Always read the label: doctors have reported on the case of a 31-year-old man who has had the misfortune to suffer permanent damage to the retinas in his eyes, after taking too high a dose of a drug used to treat erectile dysfunction.
The guilty party seems to be sildenafil citrate, an ingredient in Viagra and many similar medications. While the drug is known to cause temporary problems with vision in some cases, nothing like this has been seen before.
More than 12 months after first reporting the problem, the man still has red-tinted vision from taking more than the recommended 50mg dose. In fact, the patient says he doesn't know how much he took – he just drank it in liquid form straight from the bottle.
"People live by the philosophy that if a little bit is good, a lot is better," says the report's lead investigator Richard Rosen, Director of Retina Services at New York Eye and Ear Infirmary of Mount Sinai (NYEE). "This study shows how dangerous a large dose of a commonly used medication can be."
"People who depend on coloured vision for their livelihood need to realise there could be a long-lasting impact of overindulging on this drug."
To study the damage more closely, Rosen and his colleagues used an adaptive optics (AO) system that shows the microscopic structures of the eye in real time.
That was combined with optical coherence tomography (OCT), which is where advanced imaging systems are used to reveal cross-sections of the retina, layer by layer. It's the first time a retina has been studied so closely for cellular damage in this way.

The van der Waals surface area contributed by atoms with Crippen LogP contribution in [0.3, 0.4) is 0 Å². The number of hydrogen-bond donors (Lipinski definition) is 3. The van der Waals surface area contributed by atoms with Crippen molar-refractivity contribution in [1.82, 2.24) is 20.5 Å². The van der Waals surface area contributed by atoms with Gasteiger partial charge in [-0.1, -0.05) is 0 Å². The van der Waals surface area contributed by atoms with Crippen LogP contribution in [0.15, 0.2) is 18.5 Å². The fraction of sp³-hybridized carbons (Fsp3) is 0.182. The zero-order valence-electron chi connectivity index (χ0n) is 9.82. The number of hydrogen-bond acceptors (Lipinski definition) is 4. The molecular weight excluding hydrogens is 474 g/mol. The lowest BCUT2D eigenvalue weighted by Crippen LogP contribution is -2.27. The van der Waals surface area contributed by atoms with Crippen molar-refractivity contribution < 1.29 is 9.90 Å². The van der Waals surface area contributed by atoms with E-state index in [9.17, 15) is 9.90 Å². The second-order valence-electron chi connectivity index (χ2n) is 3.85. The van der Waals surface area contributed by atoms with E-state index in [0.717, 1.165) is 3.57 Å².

And the findings weren't good: microscopic damage to the cones of the retina, which handle colour vision. The injuries looked similar to those seen in hereditary retinal diseases passed on in animals.
"To actually see these types of structural changes was unexpected, but it explained the symptoms that the patient suffered from," says Rosen.
"While we know coloured vision disturbance is a well-described side effect of this medication, we have never been able to visualise the structural effect of the drug on the retina until now."
Ordinarily, some side effects of taking a low dose of sildenafil citrate might occur in certain cases: Blurred vision, blue-tinted vision, and increased light sensitivity have all been noticed in the past.
This, though, is on another level. The patient reported having problems with strange flashes of light initially, before the red tint started to appear.
The experts don't specify exactly what the man took, but do say it was a "non-pharmacy" treatment ordered over the internet, containing liquid sildenafil citrate – an unapproved form of the drug. Because the source is uncertain, the treatment might have been contaminated, the researchers suggest.
Not only was the man taking something that hadn't been cleared by his doctor, he was taking much more of it than he should have – and now he's paying for it by seeing red, apparently permanently.
Officially what he has is persistent retinal toxicity, and all treatments up until this point have failed to sort out the problem. The health professionals studying the case say doctors should emphasise the dangers of overdosing on these drugs – they can damage our bodies right down to the cellular level.
"Our findings should help doctors become aware of potential cellular changes in patients who might use the drug excessively, so they can better educate patients about the risks of using too much," says Rosen.
The research has been published in Retinal Cases and Brief Reports.